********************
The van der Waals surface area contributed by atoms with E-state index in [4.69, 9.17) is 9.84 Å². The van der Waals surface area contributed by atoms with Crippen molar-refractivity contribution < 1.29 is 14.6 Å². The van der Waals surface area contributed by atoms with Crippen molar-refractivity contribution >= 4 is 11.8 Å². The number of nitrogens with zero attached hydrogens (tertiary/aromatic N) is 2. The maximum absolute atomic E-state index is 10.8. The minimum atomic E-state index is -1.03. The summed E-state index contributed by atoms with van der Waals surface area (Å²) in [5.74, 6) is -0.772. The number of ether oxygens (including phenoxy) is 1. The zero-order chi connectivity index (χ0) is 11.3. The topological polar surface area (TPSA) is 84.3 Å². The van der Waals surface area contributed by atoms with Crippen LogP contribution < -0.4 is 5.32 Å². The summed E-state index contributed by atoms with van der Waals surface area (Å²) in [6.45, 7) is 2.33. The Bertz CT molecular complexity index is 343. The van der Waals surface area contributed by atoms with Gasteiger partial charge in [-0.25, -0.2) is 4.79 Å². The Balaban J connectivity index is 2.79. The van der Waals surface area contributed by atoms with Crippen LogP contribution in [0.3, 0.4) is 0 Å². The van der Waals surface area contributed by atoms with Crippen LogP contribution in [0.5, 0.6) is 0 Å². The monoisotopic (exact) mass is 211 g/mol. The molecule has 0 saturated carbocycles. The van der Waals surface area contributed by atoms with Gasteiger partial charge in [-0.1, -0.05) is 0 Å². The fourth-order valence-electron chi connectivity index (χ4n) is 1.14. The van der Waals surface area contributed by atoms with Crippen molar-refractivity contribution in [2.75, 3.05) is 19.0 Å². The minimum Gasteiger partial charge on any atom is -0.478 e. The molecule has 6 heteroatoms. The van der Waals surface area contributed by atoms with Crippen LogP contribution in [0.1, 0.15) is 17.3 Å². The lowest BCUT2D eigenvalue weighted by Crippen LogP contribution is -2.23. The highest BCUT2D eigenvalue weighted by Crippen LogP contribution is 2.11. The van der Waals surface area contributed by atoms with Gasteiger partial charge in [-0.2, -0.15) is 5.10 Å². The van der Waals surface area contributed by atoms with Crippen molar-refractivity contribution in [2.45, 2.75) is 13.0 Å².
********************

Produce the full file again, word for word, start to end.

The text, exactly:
The van der Waals surface area contributed by atoms with E-state index in [4.69, 9.17) is 9.84 Å². The van der Waals surface area contributed by atoms with Crippen molar-refractivity contribution < 1.29 is 14.6 Å². The van der Waals surface area contributed by atoms with Crippen molar-refractivity contribution >= 4 is 11.8 Å². The number of nitrogens with zero attached hydrogens (tertiary/aromatic N) is 2. The maximum absolute atomic E-state index is 10.8. The minimum atomic E-state index is -1.03. The summed E-state index contributed by atoms with van der Waals surface area (Å²) in [5.74, 6) is -0.772. The number of ether oxygens (including phenoxy) is 1. The zero-order chi connectivity index (χ0) is 11.3. The topological polar surface area (TPSA) is 84.3 Å². The van der Waals surface area contributed by atoms with Crippen LogP contribution < -0.4 is 5.32 Å². The summed E-state index contributed by atoms with van der Waals surface area (Å²) in [6.45, 7) is 2.33. The Bertz CT molecular complexity index is 343. The van der Waals surface area contributed by atoms with Gasteiger partial charge in [-0.25, -0.2) is 4.79 Å². The Balaban J connectivity index is 2.79. The van der Waals surface area contributed by atoms with Crippen LogP contribution in [0.3, 0.4) is 0 Å². The van der Waals surface area contributed by atoms with Crippen LogP contribution in [0.5, 0.6) is 0 Å². The monoisotopic (exact) mass is 211 g/mol. The molecule has 0 saturated carbocycles. The van der Waals surface area contributed by atoms with Gasteiger partial charge in [-0.1, -0.05) is 0 Å². The fourth-order valence-electron chi connectivity index (χ4n) is 1.14. The van der Waals surface area contributed by atoms with Crippen molar-refractivity contribution in [2.75, 3.05) is 19.0 Å². The minimum Gasteiger partial charge on any atom is -0.478 e. The molecule has 6 heteroatoms. The van der Waals surface area contributed by atoms with Crippen LogP contribution in [0.1, 0.15) is 17.3 Å². The lowest BCUT2D eigenvalue weighted by Crippen LogP contribution is -2.23. The highest BCUT2D eigenvalue weighted by Crippen LogP contribution is 2.11. The van der Waals surface area contributed by atoms with Gasteiger partial charge in [-0.2, -0.15) is 5.10 Å². The van der Waals surface area contributed by atoms with Crippen molar-refractivity contribution in [2.45, 2.75) is 13.0 Å².